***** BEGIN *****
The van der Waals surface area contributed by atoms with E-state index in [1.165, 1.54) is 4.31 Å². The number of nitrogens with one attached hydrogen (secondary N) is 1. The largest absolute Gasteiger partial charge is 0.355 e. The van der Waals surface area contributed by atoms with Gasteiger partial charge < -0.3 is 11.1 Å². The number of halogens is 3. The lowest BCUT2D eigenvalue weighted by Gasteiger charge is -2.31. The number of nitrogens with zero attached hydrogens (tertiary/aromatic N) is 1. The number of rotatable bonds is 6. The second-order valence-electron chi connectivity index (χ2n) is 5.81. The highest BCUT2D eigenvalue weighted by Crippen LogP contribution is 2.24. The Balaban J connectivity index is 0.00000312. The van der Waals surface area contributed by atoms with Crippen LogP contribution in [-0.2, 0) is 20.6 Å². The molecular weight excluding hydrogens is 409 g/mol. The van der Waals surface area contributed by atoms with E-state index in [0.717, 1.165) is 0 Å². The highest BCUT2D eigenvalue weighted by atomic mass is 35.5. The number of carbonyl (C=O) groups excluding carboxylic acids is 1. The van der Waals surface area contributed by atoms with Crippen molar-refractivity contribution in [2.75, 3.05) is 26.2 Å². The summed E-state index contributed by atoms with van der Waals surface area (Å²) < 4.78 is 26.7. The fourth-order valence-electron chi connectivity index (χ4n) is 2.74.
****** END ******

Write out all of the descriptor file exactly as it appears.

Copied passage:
The van der Waals surface area contributed by atoms with E-state index in [1.165, 1.54) is 4.31 Å². The number of nitrogens with one attached hydrogen (secondary N) is 1. The largest absolute Gasteiger partial charge is 0.355 e. The van der Waals surface area contributed by atoms with Gasteiger partial charge < -0.3 is 11.1 Å². The number of halogens is 3. The lowest BCUT2D eigenvalue weighted by Gasteiger charge is -2.31. The number of nitrogens with zero attached hydrogens (tertiary/aromatic N) is 1. The number of rotatable bonds is 6. The second-order valence-electron chi connectivity index (χ2n) is 5.81. The highest BCUT2D eigenvalue weighted by Crippen LogP contribution is 2.24. The Balaban J connectivity index is 0.00000312. The van der Waals surface area contributed by atoms with Crippen LogP contribution in [-0.2, 0) is 20.6 Å². The molecular weight excluding hydrogens is 409 g/mol. The van der Waals surface area contributed by atoms with E-state index in [0.717, 1.165) is 0 Å². The highest BCUT2D eigenvalue weighted by atomic mass is 35.5. The number of carbonyl (C=O) groups excluding carboxylic acids is 1. The van der Waals surface area contributed by atoms with Crippen molar-refractivity contribution in [2.75, 3.05) is 26.2 Å². The summed E-state index contributed by atoms with van der Waals surface area (Å²) < 4.78 is 26.7. The fourth-order valence-electron chi connectivity index (χ4n) is 2.74.